A retired Fresno officer received the surprise of a lifetime when his former coworkers and family surprised him with a drive-by parade that ended with a sweet military homecoming and reunion with his son.
Jesus Salinas had not seen his son Jordan since he was deployed overseas in July 2019. The 22-year-old is following in his father's footsteps and pursuing a career in the military as an army specialist.
Jordan had only been stationed in Iraq for a couple months when his 53-year-old dad was diagnosed with Lou Gehrig's disease's in September 2019.
"When Jordan was deployed, Jesus was still walking. He was able to talk but voice was a little raspy, but they just thought it was sinuses," Jesus' sister-in-law Stephanie Ocegueda told "Good Morning America."
The elder Salinas' health has rapidly deteriorated since his diagnosis. He has a specific form of the illness called Bulbar ALS, which progresses faster than other types of the neuromuscular disease. Along with his loss of speech, Jesus is bound to a wheelchair, has limited use of his right arm and forearm and uses a breathing machine. In January, he was medically retired after 20 years of working as an officer at the Fresno Police Department.
Since his diagnosis, Ocegueda said Jesus "has never once complained. He may have ALS, but ALS does not have him."
"My faith is very strong and I will fight this battle until the end," Jesus told "GMA." Although he can't speak, he types through an app to communicate.
In late March, Jesus was taken to the hospital with high carbon dioxide levels and forced to stay in the ICU alone due to amended visitation policies during the COVID-19 pandemic.
"No one knew if he was going to make it," Ocegueda said. By April 2, they were allowed to take him home for in-home hospice.
Ocegueda said she and Jesus' sister, Norma Facio, "sat down and decided Jesus and [his wife] Sara and the family needed to make good memories."
Facio and Ocegueda contacted the American Red Cross, with help from Veteran Affairs, to ask for Jordan to be brought home to surprise his parents.
The women worked with the Fresno Police Department to help carry out the homecoming. Ocegueda said Captain Burke Farrah and Police Chief Andy Hall were eager to help cheer up the Fresno police officer of 20 years, especially after Jesus had to be retired from a hospital bed in January.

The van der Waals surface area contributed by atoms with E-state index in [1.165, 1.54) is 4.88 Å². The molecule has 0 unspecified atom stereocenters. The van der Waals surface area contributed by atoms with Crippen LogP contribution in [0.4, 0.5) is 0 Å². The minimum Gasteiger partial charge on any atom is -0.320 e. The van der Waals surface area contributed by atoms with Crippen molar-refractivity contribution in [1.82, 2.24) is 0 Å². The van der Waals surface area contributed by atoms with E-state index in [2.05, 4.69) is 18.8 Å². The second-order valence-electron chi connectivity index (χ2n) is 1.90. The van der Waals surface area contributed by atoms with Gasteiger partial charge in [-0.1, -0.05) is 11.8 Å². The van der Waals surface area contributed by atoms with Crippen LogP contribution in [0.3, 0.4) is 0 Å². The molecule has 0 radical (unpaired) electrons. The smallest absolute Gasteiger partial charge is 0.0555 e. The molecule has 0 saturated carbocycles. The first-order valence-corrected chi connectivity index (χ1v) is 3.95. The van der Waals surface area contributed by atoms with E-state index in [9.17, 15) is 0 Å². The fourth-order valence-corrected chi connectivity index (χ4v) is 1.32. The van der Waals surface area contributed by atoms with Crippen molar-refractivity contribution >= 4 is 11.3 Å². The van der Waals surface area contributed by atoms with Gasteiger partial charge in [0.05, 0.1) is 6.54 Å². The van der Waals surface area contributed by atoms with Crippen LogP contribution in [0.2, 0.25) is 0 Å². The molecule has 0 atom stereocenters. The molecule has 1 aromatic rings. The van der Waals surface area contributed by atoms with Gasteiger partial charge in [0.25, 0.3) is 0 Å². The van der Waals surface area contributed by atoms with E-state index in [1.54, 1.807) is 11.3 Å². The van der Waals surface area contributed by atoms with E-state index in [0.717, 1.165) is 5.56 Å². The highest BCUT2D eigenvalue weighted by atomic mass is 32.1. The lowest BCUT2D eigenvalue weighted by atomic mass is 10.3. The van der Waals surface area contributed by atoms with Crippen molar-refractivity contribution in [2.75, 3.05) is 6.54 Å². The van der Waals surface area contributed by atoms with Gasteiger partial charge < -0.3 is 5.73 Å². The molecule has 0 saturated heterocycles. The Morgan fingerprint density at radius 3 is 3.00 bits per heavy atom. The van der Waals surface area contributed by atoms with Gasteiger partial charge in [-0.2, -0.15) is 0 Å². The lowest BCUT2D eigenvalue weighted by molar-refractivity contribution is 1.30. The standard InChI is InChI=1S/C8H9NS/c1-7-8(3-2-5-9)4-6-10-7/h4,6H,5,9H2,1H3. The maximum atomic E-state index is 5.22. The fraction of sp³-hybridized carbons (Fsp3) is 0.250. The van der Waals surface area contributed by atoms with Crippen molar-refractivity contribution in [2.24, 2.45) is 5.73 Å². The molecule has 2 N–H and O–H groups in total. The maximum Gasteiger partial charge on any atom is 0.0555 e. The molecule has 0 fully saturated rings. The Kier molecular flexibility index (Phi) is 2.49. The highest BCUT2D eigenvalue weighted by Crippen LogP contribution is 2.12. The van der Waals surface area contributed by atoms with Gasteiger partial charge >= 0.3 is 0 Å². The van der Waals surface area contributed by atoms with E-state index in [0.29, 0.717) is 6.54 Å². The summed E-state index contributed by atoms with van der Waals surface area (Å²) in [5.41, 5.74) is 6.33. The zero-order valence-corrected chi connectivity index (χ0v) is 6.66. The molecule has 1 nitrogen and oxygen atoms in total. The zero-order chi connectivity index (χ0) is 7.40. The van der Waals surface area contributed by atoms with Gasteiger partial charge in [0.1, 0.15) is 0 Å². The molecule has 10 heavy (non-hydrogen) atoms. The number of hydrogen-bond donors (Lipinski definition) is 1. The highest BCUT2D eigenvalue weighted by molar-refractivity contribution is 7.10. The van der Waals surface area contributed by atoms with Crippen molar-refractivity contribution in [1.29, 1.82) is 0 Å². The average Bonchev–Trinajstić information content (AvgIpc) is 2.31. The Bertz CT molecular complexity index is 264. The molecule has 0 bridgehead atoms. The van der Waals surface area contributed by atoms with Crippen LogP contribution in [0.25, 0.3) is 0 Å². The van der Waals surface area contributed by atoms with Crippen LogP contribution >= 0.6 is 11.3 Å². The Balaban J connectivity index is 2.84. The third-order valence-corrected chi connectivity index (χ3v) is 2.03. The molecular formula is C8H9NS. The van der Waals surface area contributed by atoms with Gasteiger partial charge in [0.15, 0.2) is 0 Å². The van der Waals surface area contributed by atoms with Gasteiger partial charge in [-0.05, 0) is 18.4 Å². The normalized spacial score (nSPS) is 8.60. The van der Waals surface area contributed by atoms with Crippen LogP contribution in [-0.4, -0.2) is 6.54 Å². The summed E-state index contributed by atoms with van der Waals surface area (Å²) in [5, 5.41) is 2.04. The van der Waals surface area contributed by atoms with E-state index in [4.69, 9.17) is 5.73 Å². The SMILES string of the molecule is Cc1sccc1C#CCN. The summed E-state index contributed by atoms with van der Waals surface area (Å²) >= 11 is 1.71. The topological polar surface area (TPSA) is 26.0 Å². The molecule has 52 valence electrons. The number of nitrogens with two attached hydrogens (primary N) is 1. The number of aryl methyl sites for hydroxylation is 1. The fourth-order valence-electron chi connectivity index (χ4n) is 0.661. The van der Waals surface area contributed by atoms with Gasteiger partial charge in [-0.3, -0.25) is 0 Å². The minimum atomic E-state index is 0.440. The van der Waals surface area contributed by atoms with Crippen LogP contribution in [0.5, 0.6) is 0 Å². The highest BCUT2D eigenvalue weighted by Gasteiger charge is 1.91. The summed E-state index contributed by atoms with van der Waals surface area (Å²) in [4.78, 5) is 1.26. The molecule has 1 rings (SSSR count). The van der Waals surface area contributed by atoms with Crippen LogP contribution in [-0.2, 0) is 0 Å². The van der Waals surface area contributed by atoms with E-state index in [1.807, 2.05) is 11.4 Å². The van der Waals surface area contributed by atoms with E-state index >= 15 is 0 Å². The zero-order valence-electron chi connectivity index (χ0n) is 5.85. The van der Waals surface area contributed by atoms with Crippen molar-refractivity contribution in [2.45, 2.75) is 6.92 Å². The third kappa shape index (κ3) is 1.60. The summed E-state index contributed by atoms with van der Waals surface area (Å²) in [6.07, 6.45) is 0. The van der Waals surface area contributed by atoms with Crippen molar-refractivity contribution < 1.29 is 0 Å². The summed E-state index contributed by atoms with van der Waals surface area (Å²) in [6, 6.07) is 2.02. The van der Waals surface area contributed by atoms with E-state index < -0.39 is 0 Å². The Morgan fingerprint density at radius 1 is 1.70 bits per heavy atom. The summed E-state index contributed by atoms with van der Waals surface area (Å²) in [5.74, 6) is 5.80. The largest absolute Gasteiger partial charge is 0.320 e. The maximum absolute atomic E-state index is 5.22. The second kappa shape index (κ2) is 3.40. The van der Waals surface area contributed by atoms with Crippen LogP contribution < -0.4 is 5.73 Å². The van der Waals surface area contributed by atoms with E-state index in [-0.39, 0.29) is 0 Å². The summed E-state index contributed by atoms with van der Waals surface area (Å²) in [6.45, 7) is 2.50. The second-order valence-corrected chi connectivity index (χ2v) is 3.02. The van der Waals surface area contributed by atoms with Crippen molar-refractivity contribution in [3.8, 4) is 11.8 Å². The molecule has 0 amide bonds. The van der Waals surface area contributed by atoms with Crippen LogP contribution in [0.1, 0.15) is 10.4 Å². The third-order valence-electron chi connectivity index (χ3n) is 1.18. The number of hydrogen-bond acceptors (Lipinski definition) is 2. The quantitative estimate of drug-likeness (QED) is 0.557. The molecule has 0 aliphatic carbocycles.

"We felt that he needed something special, a good memory. Jordan coming home was already going to be hard and we didn't want it to be sad, we wanted it to be really positive," said Ocegueda, who works as a nurse.
They planned to surprise Jesus with a drive-by parade of Fresno patrol vehicles with Jordan at the end of the line, waiting in a car. When Jordan got the green light to return home on a 28-day leave, the family members had to convince him to keep his homecoming a secret from his parents.
"It almost felt wrong not telling them, but I knew the surprise would make them so happy, so I had to fight the temptations so I could make the memory of a lifetime," the Army specialist told "GMA."
On the big day, May 2, Facio and Ocegueda convinced Jesus and his family members to gather outside his house to check out his brother's new motorcycle, while respecting social distancing guidelines. When the Fresno police department started their parade past the house, "it was a surprise for everyone."
Jesus was already visibly emotional watching his old coworkers driving down his street.
"On behalf of the men and women of the Fresno Police Department, it is my privilege to honor you today," an officer said via the intercom system before adding, "we brought you a present."
But the moment the final car slowed down and Jordan emerged, everyone burst into tears.
"I felt very emotional and blessed, as our lord had answered my prayers to have him home and see him again," Jesus told "GMA."
The young soldier called the moment he finally saw his parents "unreal." "[For so long] all I had was FaceTime, so to see them once again means everything to me."
Since the heartfelt reunion, the father and son have been catching up on some much-needed bonding.
"We hang out in our family room and talk and reminisce about his childhood and all the kids growing up," Jesus said.
Although he admits some days are better than others, the dad has no plans of letting ALS win. With May being ALS Awareness Month, he wants to raise awareness about the disease and find a cure.
"I am a Marine and Marines never give up... I'm living life fully till the wheels fall off!" he said.